From Synagogue to Church : Public Services and Offices in the Earliest Christian Communities Paperback / softback
This important work challenges an entrenched scholarly consensus, that at the beginning it was inspired leaders - not ordained officers - who dominated the church.
James Burtchaell illustrates that the traditional argument on behalf of clerical authority had read history backwards, and found the apostles to be the first bishops.
In this study, Burtchaell reads history forwards, and demonstrates that first century Jews knew only one form of community organization, that of the synagogue.
The three-level structure of offices in the synagogue - president, elders, and assistant - emerges, in the author's estimation, as the most plausible antecedent for the Christian offices which stand forth clearly in the second century.
Burtchaell's conclusion is that ordained office is a foundational element in Christianity, but that, while the officers presided from the first, they rarely led.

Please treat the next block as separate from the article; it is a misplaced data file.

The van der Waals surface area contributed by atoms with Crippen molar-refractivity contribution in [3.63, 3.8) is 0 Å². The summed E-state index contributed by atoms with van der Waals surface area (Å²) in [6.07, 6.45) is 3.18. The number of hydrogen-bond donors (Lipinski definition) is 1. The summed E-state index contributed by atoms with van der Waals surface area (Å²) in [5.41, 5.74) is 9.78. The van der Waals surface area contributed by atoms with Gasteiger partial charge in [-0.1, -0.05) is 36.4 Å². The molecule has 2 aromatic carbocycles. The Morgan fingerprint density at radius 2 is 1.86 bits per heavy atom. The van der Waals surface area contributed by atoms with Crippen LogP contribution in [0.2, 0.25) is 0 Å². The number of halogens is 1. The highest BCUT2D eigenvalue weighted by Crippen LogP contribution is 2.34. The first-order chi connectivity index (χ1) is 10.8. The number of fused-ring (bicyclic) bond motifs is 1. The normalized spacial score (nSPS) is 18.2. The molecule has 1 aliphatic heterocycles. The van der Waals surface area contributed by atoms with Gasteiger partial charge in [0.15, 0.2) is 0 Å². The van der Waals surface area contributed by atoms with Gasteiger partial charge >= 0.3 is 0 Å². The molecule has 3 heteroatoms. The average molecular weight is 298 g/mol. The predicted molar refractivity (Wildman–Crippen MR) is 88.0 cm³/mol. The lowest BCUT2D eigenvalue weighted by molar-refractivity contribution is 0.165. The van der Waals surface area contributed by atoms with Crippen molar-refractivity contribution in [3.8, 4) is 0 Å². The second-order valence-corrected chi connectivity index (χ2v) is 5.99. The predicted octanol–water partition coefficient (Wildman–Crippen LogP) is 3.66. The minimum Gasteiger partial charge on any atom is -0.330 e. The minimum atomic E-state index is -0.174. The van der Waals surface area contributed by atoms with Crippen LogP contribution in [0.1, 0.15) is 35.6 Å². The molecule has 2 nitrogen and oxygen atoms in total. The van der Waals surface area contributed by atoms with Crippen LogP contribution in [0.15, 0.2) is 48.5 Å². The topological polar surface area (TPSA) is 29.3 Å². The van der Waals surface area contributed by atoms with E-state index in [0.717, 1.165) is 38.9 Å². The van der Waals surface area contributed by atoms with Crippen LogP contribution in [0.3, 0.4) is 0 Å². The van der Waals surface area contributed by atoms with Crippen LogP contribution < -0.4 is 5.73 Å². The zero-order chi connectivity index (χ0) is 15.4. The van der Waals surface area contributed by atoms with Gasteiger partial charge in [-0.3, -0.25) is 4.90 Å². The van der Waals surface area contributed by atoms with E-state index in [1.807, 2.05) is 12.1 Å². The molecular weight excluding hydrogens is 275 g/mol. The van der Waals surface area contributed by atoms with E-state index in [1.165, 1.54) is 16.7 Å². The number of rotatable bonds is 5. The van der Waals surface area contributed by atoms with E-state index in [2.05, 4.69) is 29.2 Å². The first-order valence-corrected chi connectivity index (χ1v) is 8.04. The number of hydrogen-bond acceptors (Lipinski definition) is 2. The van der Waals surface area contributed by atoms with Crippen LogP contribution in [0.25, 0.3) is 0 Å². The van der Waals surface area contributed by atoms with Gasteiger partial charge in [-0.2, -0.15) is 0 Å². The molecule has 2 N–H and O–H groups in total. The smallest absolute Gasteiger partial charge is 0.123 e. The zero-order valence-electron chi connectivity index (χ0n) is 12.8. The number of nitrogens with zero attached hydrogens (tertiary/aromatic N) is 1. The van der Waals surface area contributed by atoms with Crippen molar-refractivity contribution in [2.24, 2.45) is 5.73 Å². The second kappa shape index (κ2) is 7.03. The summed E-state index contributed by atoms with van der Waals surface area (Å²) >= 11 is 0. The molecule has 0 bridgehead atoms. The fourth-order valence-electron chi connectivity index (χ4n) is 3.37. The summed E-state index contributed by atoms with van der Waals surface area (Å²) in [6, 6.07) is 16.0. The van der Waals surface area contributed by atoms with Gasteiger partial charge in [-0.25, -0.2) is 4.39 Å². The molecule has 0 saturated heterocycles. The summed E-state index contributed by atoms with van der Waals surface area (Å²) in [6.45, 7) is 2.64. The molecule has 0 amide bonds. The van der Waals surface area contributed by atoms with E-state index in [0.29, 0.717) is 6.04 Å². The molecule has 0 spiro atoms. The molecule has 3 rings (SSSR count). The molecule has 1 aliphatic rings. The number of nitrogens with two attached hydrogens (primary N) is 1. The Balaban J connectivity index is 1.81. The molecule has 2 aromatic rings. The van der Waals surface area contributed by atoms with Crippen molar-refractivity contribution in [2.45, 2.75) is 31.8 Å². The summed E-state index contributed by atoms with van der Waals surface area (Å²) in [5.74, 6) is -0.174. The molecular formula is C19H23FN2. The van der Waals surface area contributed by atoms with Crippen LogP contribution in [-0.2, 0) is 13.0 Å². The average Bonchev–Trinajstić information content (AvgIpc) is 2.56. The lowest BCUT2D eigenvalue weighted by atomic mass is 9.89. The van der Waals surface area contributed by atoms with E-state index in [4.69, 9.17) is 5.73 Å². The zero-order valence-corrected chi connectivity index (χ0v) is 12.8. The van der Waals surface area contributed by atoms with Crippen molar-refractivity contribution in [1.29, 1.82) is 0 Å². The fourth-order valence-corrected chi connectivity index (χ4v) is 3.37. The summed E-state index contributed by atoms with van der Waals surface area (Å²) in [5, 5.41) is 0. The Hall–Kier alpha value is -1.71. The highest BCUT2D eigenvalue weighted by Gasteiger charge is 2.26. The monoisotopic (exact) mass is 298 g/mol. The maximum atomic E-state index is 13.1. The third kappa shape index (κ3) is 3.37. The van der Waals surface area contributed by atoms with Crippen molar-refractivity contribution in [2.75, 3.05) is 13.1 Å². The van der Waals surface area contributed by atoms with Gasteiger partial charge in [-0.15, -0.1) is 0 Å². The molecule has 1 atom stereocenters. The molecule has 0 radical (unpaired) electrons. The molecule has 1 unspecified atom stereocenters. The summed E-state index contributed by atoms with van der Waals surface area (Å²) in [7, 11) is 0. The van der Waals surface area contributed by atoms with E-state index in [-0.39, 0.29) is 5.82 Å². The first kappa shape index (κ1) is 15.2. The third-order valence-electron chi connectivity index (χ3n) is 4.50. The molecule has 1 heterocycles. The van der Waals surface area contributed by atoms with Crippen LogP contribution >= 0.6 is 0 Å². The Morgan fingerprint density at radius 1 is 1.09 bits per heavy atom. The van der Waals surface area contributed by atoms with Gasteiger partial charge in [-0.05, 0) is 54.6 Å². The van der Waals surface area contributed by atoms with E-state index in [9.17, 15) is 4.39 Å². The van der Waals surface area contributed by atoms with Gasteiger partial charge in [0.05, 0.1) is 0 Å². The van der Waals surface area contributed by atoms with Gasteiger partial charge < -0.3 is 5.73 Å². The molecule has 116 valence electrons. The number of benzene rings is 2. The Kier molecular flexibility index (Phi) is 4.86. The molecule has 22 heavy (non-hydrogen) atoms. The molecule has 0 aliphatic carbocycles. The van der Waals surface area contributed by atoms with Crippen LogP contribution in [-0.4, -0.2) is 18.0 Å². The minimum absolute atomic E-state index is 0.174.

Thus, while Jesus' brother James presided as the ordained chief of the mother church in Jerusalem, it was Peter - Jesus' inspired veteran disciple - whose voice carried most authority.
This revisionist historical account of Christian origins creatively subverts the established positions on church order, and thus opens up the arguments to new and larger conclusions.
- Format: Paperback / softback
- Pages: 396 pages, Worked examples or Exercises
- Publisher: Cambridge University Press
- Publication Date: 11/03/2004
- Category: The Early Church
- ISBN: 9780521891561
- Hardback from £67.65